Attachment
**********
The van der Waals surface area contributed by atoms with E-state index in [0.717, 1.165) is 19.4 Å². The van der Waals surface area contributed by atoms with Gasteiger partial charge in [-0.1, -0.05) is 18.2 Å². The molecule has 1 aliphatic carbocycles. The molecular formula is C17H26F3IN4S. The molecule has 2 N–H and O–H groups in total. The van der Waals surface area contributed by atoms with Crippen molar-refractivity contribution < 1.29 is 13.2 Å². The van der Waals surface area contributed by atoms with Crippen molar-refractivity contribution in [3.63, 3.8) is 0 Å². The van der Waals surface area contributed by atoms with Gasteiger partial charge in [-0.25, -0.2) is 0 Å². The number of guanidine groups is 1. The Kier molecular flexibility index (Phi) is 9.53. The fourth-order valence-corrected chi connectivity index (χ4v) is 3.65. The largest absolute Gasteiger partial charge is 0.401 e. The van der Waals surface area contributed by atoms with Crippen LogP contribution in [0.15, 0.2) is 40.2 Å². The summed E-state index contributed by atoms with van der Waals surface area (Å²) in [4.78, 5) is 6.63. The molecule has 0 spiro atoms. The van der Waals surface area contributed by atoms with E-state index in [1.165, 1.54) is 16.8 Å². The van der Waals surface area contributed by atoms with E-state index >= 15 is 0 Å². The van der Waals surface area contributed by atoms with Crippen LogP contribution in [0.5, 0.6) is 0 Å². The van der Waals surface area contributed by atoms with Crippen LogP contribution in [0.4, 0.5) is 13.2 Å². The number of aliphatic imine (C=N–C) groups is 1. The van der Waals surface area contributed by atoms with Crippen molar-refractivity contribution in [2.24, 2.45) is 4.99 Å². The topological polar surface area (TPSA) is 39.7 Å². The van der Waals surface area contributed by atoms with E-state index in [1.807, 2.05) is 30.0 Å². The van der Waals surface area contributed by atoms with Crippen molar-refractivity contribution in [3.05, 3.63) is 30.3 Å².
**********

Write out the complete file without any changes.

The van der Waals surface area contributed by atoms with E-state index in [0.717, 1.165) is 19.4 Å². The van der Waals surface area contributed by atoms with Gasteiger partial charge in [-0.1, -0.05) is 18.2 Å². The molecule has 1 aliphatic carbocycles. The molecular formula is C17H26F3IN4S. The molecule has 2 N–H and O–H groups in total. The van der Waals surface area contributed by atoms with Crippen molar-refractivity contribution < 1.29 is 13.2 Å². The van der Waals surface area contributed by atoms with Crippen molar-refractivity contribution in [3.63, 3.8) is 0 Å². The van der Waals surface area contributed by atoms with Gasteiger partial charge in [-0.25, -0.2) is 0 Å². The number of guanidine groups is 1. The Kier molecular flexibility index (Phi) is 9.53. The fourth-order valence-corrected chi connectivity index (χ4v) is 3.65. The largest absolute Gasteiger partial charge is 0.401 e. The van der Waals surface area contributed by atoms with Crippen LogP contribution in [0.15, 0.2) is 40.2 Å². The summed E-state index contributed by atoms with van der Waals surface area (Å²) in [4.78, 5) is 6.63. The molecule has 0 spiro atoms. The van der Waals surface area contributed by atoms with E-state index in [1.165, 1.54) is 16.8 Å². The van der Waals surface area contributed by atoms with E-state index >= 15 is 0 Å². The van der Waals surface area contributed by atoms with Crippen LogP contribution in [0.5, 0.6) is 0 Å². The van der Waals surface area contributed by atoms with Crippen LogP contribution in [0.4, 0.5) is 13.2 Å². The number of aliphatic imine (C=N–C) groups is 1. The van der Waals surface area contributed by atoms with Crippen molar-refractivity contribution in [2.24, 2.45) is 4.99 Å². The topological polar surface area (TPSA) is 39.7 Å². The van der Waals surface area contributed by atoms with E-state index in [1.807, 2.05) is 30.0 Å². The van der Waals surface area contributed by atoms with Crippen molar-refractivity contribution in [3.05, 3.63) is 30.3 Å².